“Whether it’s three months or six months or 18 months, it is soon,” he said. “And we ought to conduct ourselves as though it is just a matter of time — and a matter of very short time — before North Korea has that capability.”

Pyongyang tested an ICBM in July — sooner than many observers and members of the U.S. national security sphere expected. The regime again surprised the world with the power of its sixth nuclear test in August. Dunford said U.S. missile defenses are currently sufficient to defend against that threat, but may not keep pace as North Korea’s arsenal expands.

“As the capacity of the threat increases — that is the size, not just the lethality, not just that North Korea can reach us, but the number of missiles they possess that can reach us — what we need to be concerned about is ensuring our ballistic missile defense capability keeps pace with that,” he told Sen. Mazie Hirono, D-Hawaii.

Related: Hawaii Needs Better Missile Defense Radars, Pacific Commander Says

Political rhetoric and the recent escalatory language exchanged between President Donald Trump and North Korean leader Kim Jong-Un highlight the threat for the American public — and it is the most urgent one facing the U.S., Dunford said. But two other nations in the classic four-plus-one hierarchy worry him as much if not more: Russia and China.

Today, “in terms of overall military capability, I believe Russia poses the great threat because of the nuclear, cyber, electronic warfare and the activity we’ve seen in Crimea and Ukraine,” he said. But within the next decade, China could surpass Russia. “If I look out to 2025, and I look at the demographics and the economic situation, I think China probably poses the greatest threat to our nation.”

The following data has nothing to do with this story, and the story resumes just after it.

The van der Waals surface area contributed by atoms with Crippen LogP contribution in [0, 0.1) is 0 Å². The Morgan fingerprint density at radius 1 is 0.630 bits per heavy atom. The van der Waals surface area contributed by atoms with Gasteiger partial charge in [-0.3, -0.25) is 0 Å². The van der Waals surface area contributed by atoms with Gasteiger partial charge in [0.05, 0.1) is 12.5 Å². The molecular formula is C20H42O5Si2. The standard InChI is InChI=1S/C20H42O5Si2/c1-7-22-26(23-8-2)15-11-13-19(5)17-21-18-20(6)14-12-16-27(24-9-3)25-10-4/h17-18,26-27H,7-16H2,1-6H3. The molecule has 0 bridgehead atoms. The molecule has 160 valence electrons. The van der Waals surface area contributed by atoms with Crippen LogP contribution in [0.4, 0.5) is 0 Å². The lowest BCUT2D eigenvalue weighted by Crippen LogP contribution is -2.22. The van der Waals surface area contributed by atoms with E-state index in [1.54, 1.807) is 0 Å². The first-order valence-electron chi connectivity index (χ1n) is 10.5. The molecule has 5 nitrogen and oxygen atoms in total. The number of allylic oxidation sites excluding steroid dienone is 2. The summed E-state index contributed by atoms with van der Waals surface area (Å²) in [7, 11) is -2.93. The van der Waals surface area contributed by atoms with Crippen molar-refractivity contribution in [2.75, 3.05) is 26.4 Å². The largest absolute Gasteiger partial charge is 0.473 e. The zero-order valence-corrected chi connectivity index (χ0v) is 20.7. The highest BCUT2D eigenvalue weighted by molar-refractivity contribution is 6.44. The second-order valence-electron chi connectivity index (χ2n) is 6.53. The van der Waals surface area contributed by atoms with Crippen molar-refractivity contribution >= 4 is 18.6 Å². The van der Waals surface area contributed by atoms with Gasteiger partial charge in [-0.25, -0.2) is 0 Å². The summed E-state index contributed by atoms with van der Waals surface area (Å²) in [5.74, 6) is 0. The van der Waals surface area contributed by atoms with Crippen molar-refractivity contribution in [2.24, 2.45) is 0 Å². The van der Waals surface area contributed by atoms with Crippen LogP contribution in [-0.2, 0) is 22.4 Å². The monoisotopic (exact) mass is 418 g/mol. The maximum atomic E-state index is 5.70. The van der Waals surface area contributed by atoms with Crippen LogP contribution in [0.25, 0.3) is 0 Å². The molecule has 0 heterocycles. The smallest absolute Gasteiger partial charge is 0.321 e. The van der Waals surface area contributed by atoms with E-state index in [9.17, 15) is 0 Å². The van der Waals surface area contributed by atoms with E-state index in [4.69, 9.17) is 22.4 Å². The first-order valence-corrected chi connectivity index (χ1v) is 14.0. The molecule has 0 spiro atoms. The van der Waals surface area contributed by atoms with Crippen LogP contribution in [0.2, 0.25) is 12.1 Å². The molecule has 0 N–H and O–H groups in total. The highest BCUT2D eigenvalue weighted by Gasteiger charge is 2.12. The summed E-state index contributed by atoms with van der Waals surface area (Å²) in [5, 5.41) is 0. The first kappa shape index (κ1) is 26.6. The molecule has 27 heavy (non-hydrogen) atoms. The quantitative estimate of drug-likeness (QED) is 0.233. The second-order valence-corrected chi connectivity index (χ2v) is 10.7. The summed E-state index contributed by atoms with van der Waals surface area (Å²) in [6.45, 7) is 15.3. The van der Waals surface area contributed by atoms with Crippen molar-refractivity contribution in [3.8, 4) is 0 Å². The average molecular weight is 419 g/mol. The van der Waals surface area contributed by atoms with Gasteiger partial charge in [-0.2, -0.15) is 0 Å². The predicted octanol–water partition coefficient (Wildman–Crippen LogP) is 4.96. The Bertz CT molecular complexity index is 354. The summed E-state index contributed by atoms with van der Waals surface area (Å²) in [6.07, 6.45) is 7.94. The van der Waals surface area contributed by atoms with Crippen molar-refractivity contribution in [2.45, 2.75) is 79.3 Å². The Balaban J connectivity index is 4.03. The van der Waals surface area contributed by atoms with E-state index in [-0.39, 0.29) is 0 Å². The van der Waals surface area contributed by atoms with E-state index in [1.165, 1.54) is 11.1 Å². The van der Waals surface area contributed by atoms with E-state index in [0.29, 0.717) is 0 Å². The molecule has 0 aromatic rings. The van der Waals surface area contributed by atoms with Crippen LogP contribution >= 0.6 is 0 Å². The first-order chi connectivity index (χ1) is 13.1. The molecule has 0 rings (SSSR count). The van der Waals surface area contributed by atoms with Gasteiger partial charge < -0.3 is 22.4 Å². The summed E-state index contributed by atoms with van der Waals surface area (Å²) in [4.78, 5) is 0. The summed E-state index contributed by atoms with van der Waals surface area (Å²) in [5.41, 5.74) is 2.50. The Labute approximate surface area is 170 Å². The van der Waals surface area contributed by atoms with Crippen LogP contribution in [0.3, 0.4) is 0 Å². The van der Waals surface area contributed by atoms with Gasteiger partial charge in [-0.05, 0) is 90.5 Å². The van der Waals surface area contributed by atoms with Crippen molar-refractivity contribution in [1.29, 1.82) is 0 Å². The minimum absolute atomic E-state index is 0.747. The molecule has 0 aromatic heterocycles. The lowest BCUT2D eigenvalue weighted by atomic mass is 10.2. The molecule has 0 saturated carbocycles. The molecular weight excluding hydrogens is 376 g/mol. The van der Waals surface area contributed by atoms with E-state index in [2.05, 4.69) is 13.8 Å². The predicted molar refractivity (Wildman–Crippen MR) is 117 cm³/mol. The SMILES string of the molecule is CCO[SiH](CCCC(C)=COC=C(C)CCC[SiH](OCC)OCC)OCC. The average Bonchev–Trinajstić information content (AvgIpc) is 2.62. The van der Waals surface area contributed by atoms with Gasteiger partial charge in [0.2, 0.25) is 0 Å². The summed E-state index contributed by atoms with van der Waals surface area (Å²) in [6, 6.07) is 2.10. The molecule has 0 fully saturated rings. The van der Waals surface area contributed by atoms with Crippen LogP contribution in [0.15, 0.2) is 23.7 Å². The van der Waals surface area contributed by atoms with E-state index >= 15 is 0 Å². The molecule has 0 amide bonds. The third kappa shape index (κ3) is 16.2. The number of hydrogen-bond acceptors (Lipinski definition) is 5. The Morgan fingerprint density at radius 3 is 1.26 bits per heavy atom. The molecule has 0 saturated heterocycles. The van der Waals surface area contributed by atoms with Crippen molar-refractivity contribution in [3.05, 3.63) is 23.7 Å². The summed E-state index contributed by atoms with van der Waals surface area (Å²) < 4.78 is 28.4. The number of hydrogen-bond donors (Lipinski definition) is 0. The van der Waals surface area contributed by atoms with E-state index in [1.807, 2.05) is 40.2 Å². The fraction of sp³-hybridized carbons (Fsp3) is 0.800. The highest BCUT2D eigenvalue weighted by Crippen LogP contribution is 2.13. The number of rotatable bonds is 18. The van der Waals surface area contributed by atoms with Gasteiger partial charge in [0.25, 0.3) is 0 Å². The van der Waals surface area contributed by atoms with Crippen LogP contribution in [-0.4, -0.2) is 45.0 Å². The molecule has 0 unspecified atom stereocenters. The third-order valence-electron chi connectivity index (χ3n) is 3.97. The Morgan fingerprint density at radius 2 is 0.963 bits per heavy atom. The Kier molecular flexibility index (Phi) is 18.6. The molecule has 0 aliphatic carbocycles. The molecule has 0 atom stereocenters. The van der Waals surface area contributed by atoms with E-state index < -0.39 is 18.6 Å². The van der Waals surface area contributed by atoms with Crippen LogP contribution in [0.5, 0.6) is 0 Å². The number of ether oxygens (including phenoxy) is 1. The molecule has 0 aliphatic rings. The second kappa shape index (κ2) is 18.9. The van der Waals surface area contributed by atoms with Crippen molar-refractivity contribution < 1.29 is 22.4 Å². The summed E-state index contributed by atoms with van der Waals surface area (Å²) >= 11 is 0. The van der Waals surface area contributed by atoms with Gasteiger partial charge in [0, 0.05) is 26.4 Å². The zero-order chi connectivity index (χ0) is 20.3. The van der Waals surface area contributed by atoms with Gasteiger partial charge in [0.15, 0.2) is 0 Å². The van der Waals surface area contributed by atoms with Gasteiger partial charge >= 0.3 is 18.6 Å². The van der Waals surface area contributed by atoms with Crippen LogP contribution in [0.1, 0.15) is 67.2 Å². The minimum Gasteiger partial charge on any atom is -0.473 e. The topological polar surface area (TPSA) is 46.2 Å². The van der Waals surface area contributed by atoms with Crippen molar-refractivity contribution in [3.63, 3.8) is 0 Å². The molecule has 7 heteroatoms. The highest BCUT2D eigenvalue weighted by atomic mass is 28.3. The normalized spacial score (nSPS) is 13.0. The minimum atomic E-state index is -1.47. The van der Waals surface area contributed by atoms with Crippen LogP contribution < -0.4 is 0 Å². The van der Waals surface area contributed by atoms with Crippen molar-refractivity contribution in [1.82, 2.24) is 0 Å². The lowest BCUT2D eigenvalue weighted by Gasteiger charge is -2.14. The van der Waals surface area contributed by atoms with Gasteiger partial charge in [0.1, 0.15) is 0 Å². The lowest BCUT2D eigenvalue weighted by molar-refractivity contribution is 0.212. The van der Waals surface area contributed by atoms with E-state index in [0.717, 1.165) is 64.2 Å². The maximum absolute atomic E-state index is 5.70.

While discussing these threats and others, Dunford repeatedly said the U.S. military’s ability to deter and defend against these potential adversaries will be limited if it doesn’t receive sufficient and predictable funding from Congress — a common refrain in Armed Services Committee hearings, from lawmakers and Pentagon officials alike. What did Dunford say would be sufficient? A 3 to 7 percent annual increase in the military’s budget.

“We looked at the capabilities of Russia and China today, we looked at the trajectory that they are on for capability development, we looked at where we are and what investments we need to have to maintain a competitive advantage on those near-peer competitors,” he said. “We will have to fundamentally rework the strategy if we are unable to build the capabilities and capacities to deal with those peer competitors.”

That would mean changing base assumptions about what level of security the U.S. can provide itself and the world, Dunford warned: “I wouldn’t assume access to space and all that that means for our economy and military capability. I wouldn’t assume our ability to protect networks — both for commercial activity and for military activity. I wouldn’t assume our ability to deal with the growing electronic warfare threat of our adversaries. And I wouldn’t assume a capability to deal with the growing ballistic and cruise missile threat of our adversaries unless we maintain pace with capability development. Those would be bad assumptions.”